# MTab4D: Semantic Annotation of Tabular Data with DBpedia

### Tracking #: 2894-4108

Authors:
Phuc Nguyen
Natthawut Kertkeidkachorn
Ryutaro Ichise
Hideaki Takeda

Responsible editor:
Jens Lehmann

Submission type:
Full Paper
Abstract:
Semantic annotation of tabular data is the process of matching table elements with knowledge graphs. As a result, the table contents could be interpreted or inferred using knowledge graph concepts, enabling them to be useful in downstream applications such as data analytics and management. Nevertheless, semantic annotation tasks are challenging due to insufficient tabular data descriptions, heterogeneous schema, and vocabulary issues. This paper presents an automatic semantic annotation system for tabular data, called MTab4D, to generate annotations with DBpedia in three annotation tasks: 1) Cell-Entity (CEA), 2) Column-Type (CTA), and 3) Column Pair-Property (CPA). In particular, we propose an annotation pipeline that combines multiple matching signals from different table elements to address schema heterogeneity, data ambiguity, and noisiness. Additionally, this paper provides insightful analysis and extra resources on benchmarking semantic annotation with knowledge graphs. Experimental results on the original and adapted datasets of the Semantic Web Challenge on Tabular Data to Knowledge Graph Matching (SemTab 2019) show that our system achieves an impressive performance for the three annotation tasks. MTab4D's repository is publicly available at https://github.com/phucty/mtab4dbpedia.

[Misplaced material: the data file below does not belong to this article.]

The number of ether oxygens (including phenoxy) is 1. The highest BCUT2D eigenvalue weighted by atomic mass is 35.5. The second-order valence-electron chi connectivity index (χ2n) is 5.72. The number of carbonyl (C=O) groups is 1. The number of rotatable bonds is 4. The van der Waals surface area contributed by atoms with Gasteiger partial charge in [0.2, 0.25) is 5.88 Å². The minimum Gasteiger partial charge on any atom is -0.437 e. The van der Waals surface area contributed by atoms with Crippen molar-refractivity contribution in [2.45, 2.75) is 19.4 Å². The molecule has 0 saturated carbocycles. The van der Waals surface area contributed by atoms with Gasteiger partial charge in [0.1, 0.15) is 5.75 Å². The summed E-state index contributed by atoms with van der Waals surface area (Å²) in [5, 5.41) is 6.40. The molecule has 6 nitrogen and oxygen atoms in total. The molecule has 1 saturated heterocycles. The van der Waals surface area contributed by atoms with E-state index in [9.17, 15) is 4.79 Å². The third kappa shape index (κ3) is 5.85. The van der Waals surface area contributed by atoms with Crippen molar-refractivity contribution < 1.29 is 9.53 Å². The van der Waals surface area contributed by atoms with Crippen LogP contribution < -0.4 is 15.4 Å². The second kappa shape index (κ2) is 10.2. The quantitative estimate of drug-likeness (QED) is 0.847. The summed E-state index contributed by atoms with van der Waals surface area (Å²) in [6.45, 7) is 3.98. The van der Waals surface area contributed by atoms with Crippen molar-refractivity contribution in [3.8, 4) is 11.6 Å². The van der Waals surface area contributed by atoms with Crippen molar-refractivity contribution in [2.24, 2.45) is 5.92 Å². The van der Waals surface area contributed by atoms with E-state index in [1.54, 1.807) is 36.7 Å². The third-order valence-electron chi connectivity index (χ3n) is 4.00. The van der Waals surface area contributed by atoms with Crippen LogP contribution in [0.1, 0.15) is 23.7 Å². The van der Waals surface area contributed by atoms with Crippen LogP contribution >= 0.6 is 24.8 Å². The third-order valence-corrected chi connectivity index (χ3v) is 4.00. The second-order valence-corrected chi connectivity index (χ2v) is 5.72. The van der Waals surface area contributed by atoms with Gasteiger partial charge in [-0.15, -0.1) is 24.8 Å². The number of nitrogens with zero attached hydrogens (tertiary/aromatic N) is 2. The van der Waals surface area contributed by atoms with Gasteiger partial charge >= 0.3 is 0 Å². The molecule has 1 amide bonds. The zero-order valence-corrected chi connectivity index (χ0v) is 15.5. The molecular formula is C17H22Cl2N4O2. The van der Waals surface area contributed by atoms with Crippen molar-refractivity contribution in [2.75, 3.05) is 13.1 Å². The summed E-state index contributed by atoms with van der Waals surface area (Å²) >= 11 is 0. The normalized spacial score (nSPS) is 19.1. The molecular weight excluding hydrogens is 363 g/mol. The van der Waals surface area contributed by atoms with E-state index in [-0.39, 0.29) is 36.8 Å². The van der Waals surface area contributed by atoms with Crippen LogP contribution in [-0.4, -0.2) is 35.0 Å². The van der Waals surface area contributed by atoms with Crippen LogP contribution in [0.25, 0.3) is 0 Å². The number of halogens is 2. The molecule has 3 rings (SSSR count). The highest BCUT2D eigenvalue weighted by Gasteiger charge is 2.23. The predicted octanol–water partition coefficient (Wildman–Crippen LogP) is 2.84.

Full PDF Version:
Revised Version:
Tags:
Reviewed

Decision/Status:
Minor Revision

Solicited Reviews:
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Review #1
By Vasilis Efthymiou submitted on 23/Oct/2021